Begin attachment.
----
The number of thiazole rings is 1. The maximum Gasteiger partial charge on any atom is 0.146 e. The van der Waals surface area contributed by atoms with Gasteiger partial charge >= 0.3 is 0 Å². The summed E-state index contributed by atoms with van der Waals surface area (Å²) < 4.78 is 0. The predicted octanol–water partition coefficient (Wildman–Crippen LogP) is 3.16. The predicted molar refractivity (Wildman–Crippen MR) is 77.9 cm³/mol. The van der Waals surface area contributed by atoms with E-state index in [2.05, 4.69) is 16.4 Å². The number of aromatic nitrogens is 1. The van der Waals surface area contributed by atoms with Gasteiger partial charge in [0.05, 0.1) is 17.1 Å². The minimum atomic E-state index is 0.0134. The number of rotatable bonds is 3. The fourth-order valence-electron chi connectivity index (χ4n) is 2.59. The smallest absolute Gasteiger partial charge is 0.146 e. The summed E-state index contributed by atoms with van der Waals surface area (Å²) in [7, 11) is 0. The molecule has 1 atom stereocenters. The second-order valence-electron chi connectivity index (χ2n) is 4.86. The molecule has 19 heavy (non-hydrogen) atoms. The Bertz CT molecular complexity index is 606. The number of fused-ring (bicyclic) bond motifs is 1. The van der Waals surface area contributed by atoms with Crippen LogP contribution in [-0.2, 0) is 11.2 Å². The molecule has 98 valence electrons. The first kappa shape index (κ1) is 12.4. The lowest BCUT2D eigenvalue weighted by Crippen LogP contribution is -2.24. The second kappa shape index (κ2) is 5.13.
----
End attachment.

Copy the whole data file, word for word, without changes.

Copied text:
The number of thiazole rings is 1. The maximum Gasteiger partial charge on any atom is 0.146 e. The van der Waals surface area contributed by atoms with Gasteiger partial charge >= 0.3 is 0 Å². The summed E-state index contributed by atoms with van der Waals surface area (Å²) < 4.78 is 0. The predicted octanol–water partition coefficient (Wildman–Crippen LogP) is 3.16. The predicted molar refractivity (Wildman–Crippen MR) is 77.9 cm³/mol. The van der Waals surface area contributed by atoms with E-state index in [2.05, 4.69) is 16.4 Å². The number of aromatic nitrogens is 1. The van der Waals surface area contributed by atoms with Gasteiger partial charge in [0.05, 0.1) is 17.1 Å². The minimum atomic E-state index is 0.0134. The number of rotatable bonds is 3. The fourth-order valence-electron chi connectivity index (χ4n) is 2.59. The smallest absolute Gasteiger partial charge is 0.146 e. The summed E-state index contributed by atoms with van der Waals surface area (Å²) in [7, 11) is 0. The molecule has 1 atom stereocenters. The second-order valence-electron chi connectivity index (χ2n) is 4.86. The molecule has 19 heavy (non-hydrogen) atoms. The Bertz CT molecular complexity index is 606. The number of fused-ring (bicyclic) bond motifs is 1. The van der Waals surface area contributed by atoms with Crippen LogP contribution in [-0.2, 0) is 11.2 Å². The molecule has 98 valence electrons. The first kappa shape index (κ1) is 12.4. The lowest BCUT2D eigenvalue weighted by Crippen LogP contribution is -2.24. The second kappa shape index (κ2) is 5.13.